What are some highly contagious diseases
Intensive care nurse about highly contagious diseases : "Gloves do not protect against viruses"
Ricardo Lange, 38, is an intensive care nurse in Berlin. Here he reports every week on the fight against the coronavirus - and on the troubles of everyday hospital life.
The corona pandemic has taught us a lot over the past few months. Even people who do not work in clinics have learned to wash their hands properly, sneeze into the crook of their arms and ventilate rooms. We are now all trying to touch each other less often.
We shouldn't forget about these behaviors right away. Experts estimate that up to 30 out of 100 infections could be avoided through hygiene measures. If we hold on to bars in the subway, eat sandwiches on park benches, do not wash our fruit properly or use our cell phone while we are in the toilet, we often come into contact with pathogens. We pass them on when we shake hands. Many people carry multi-resistant germs and do not know anything about them.
"We cross off every patient"
It gets dramatic when they end up in the clinic, where they encounter patients who are already weakened. Every year around 500,000 people in Germany develop such nosocomial infections, i.e. those that they pick up somewhere in the medical system. In my work in the intensive care unit, I have to deal with these multi-resistant pathogens again and again. We say MRE.
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That is why we cross off every new patient who is admitted to our clinic several times. First with a cotton swab in the mouth up to the throat, then both nostrils. Then we take a rectal swab with another cotton swab. If the patient comes with a tracheostomy tube, we suck off secretions and catch them in a so-called "trap". We also remove conspicuous wounds.
Until the result of these tests, the patients are usually looked after by doctors, therapists and nurses without expensive protective clothing. Only when it turns out afterwards that they carried such a germ do we isolate them.
Patients with super germs
Some clinics automatically isolate high-risk patients, for example from retirement homes, until the test result. It would be better if we could do it this way with all patients - this is the case in the Netherlands. But overall more money is being invested in the health system there and the hospitals do not have to charge flat-rate case fees.
The Acinetobacter baumannii bacterium is particularly tricky and can cause pneumonia or sepsis. A patient with such a super germ needs 1: 1 care. I stay in his room all day, I am protected from head to toe: smock, hood, respirator, washable shoes.
[You can read the other episodes of the "Out of breath" column with Ricardo Lange here, here, here, here, here, here and here]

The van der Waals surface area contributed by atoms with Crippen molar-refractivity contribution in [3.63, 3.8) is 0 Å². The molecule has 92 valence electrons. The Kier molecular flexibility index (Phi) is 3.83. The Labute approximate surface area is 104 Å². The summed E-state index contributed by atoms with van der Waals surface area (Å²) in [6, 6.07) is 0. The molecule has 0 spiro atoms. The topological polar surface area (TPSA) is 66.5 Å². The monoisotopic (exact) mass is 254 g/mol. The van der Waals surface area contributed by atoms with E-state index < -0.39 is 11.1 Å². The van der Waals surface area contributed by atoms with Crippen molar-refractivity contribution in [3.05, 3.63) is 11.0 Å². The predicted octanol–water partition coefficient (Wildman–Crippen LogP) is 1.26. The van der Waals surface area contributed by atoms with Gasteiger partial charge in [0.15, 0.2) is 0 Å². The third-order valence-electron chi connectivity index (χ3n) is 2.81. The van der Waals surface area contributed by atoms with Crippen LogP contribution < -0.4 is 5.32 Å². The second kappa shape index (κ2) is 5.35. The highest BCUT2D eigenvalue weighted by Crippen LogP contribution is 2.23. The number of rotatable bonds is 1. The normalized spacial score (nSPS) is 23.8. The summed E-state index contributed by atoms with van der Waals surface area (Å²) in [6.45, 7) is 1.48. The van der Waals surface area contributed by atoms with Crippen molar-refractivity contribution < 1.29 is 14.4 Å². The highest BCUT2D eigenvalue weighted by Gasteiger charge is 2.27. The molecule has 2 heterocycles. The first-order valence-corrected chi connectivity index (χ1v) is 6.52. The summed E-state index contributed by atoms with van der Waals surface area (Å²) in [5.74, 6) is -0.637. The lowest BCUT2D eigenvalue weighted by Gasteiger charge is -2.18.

Because it would take too long to change my clothes completely so as not to spread the germs, my colleagues look after more patients in such shifts. Sometimes there are up to four that you then have to wash, store and mobilize, including ventilation tubes and drains. If there is a shortage of staff, it is of course easier to make mistakes.
The main route of transmission is always the hands. We usually disinfect them thoroughly before and after each patient contact. We practice this in training courses, keep them under black light in order to get to know our weak points. Dry skin makes it easier for germs to settle, which is why lotion is everywhere.
Gloves, as we also learn from Corona, do not replace hand washing. They only protect against gross contamination such as blood, excrement or saliva - not against viruses or bacteria and also convey a deceptive security.
We also clean the work surfaces on which we mix medication and dispense infusions in every shift. A hygiene specialist checks regularly whether we are properly disinfecting our hands and whether the medication is adequately labeled or properly cooled.
More and more resistances
I see with concern that more and more bacteria are becoming resistant to antibiotics, 3MRGN or 4MRGN means that the germs have already positioned themselves against three or four groups of antibiotics. As a result of factory farming, we eat meat that already contains antibiotics and some doctors prescribe it for cold symptoms, which are caused by viruses anyway, or use broad-spectrum preparations for simple bladder infections.
Many patients also stop treatment too early. What if at some point we run out of effective antibiotics? Not only Corona can be life-threatening.
The clinic in which RicardoLong works, is one of the 16 facilities in Berlin with a corona focus. His column "Out of Breath" always appears in print on Saturdays in "Mehr Berlin".
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